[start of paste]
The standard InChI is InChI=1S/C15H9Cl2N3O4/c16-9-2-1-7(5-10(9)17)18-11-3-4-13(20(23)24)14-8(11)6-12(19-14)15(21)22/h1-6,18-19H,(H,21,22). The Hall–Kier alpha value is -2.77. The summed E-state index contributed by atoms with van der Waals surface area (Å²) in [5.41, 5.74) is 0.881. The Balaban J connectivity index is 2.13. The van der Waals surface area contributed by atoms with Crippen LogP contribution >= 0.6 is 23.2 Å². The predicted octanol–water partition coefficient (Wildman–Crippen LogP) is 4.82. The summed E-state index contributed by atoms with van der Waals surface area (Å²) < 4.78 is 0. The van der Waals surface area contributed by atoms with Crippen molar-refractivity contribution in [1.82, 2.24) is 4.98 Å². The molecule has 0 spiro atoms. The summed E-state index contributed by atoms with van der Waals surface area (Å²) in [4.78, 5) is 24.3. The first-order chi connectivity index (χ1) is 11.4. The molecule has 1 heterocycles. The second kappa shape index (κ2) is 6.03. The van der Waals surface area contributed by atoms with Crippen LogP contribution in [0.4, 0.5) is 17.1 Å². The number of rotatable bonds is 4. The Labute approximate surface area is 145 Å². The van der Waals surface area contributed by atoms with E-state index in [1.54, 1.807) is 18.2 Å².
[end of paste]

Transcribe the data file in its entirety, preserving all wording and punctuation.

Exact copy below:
The standard InChI is InChI=1S/C15H9Cl2N3O4/c16-9-2-1-7(5-10(9)17)18-11-3-4-13(20(23)24)14-8(11)6-12(19-14)15(21)22/h1-6,18-19H,(H,21,22). The Hall–Kier alpha value is -2.77. The summed E-state index contributed by atoms with van der Waals surface area (Å²) in [5.41, 5.74) is 0.881. The Balaban J connectivity index is 2.13. The van der Waals surface area contributed by atoms with Crippen LogP contribution >= 0.6 is 23.2 Å². The predicted octanol–water partition coefficient (Wildman–Crippen LogP) is 4.82. The summed E-state index contributed by atoms with van der Waals surface area (Å²) < 4.78 is 0. The van der Waals surface area contributed by atoms with Crippen molar-refractivity contribution in [1.82, 2.24) is 4.98 Å². The molecule has 0 spiro atoms. The summed E-state index contributed by atoms with van der Waals surface area (Å²) in [4.78, 5) is 24.3. The first-order chi connectivity index (χ1) is 11.4. The molecule has 1 heterocycles. The second kappa shape index (κ2) is 6.03. The van der Waals surface area contributed by atoms with Crippen LogP contribution in [0.4, 0.5) is 17.1 Å². The number of rotatable bonds is 4. The Labute approximate surface area is 145 Å². The van der Waals surface area contributed by atoms with E-state index in [1.54, 1.807) is 18.2 Å².